Janek Bevendorff Janek Bevendorff - 17 days ago 15
Python Question

Kneser-Ney smoothing of trigrams using Python NLTK

I'm trying to smooth a set of n-gram probabilities with Kneser-Ney smoothing using the Python NLTK.
Unfortunately, the whole documentation is rather sparse.

What I'm trying to do is this: I parse a text into a list of tri-gram tuples. From this list I create a FreqDist and then use that FreqDist to calculate a KN-smoothed distribution.

I'm pretty sure though, that the result is totally wrong. When I sum up the individual probabilities I get something way beyond 1. Take this code example:

import nltk

ngrams = nltk.trigrams("What a piece of work is man! how noble in reason! how infinite in faculty! in \
form and moving how express and admirable! in action how like an angel! in apprehension how like a god! \
the beauty of the world, the paragon of animals!")

freq_dist = nltk.FreqDist(ngrams)
kneser_ney = nltk.KneserNeyProbDist(freq_dist)
prob_sum = 0
for i in kneser_ney.samples():
prob_sum += kneser_ney.prob(i)
print(prob_sum)


The output is "41.51696428571428". Depending on the corpus size, this value grows infinitely large. That makes whatever prob() returns anything but a probability distribution.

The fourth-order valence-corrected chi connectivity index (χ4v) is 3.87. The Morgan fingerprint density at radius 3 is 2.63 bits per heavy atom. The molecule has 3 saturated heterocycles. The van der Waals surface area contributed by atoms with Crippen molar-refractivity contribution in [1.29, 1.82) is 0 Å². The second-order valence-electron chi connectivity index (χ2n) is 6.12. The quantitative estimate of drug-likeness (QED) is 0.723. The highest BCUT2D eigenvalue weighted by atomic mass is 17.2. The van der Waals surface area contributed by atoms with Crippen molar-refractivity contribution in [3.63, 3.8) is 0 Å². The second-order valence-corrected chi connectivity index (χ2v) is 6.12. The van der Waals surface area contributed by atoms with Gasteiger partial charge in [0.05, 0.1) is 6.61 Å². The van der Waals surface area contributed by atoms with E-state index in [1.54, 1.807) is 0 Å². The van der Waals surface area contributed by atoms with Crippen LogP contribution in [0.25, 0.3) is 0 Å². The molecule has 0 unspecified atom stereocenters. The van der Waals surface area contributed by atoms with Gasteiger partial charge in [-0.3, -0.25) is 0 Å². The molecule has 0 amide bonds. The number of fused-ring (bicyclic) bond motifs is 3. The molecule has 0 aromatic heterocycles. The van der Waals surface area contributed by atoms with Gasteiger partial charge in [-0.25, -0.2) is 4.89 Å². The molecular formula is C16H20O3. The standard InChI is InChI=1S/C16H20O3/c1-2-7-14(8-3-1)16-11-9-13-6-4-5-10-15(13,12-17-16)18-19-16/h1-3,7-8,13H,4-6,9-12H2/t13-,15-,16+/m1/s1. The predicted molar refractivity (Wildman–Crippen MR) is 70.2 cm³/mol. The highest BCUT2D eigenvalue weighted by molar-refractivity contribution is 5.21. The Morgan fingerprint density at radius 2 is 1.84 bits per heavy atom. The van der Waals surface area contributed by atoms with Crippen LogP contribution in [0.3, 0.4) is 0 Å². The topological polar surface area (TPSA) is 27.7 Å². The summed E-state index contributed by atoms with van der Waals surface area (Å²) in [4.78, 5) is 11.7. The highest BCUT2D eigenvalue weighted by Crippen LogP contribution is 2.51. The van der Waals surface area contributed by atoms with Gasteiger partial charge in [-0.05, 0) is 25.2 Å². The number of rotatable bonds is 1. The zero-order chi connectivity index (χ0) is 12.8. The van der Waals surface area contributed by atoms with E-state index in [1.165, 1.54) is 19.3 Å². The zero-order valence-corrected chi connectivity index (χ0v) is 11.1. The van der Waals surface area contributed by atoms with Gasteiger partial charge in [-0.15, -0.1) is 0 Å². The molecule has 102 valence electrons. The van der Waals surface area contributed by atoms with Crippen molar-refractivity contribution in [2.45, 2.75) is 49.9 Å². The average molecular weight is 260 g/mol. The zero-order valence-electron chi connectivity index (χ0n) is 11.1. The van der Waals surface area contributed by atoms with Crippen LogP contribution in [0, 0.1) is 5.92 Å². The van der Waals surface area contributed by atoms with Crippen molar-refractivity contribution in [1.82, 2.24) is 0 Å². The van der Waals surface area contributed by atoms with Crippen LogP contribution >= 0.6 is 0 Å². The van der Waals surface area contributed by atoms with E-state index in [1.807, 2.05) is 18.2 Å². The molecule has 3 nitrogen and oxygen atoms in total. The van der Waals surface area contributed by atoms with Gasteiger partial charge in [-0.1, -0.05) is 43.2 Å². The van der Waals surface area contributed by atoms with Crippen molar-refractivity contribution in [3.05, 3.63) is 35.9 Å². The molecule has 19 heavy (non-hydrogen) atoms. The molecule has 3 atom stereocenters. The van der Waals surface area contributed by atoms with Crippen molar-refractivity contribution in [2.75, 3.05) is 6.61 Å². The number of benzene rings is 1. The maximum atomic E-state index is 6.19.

Looking at the NLTK code I would say that the implementation is questionable. Maybe I just don't understand how the code is supposed to be used. In that case, could you give me a hint please? In any other case: do you know any working Python implementation? I don't really want to implement it myself.

Answer

The Kneser-Ney (also have a look at Goodman and Chen for a great survey on different smoothing techniques) is a quite complicated smoothing which only a few package that I am aware of got it right. Not aware of any python implementation, but you can definitely try SRILM if you just need probabilities, etc.

  • There is a good chance that your sample has words that didn't occur in training data (aka Out-Of-Vocabulary (OOV) words), which if not handled properly can mess up the probabilities you get. Perhaps this can cause getting outrageously large and invalid prob?
Comments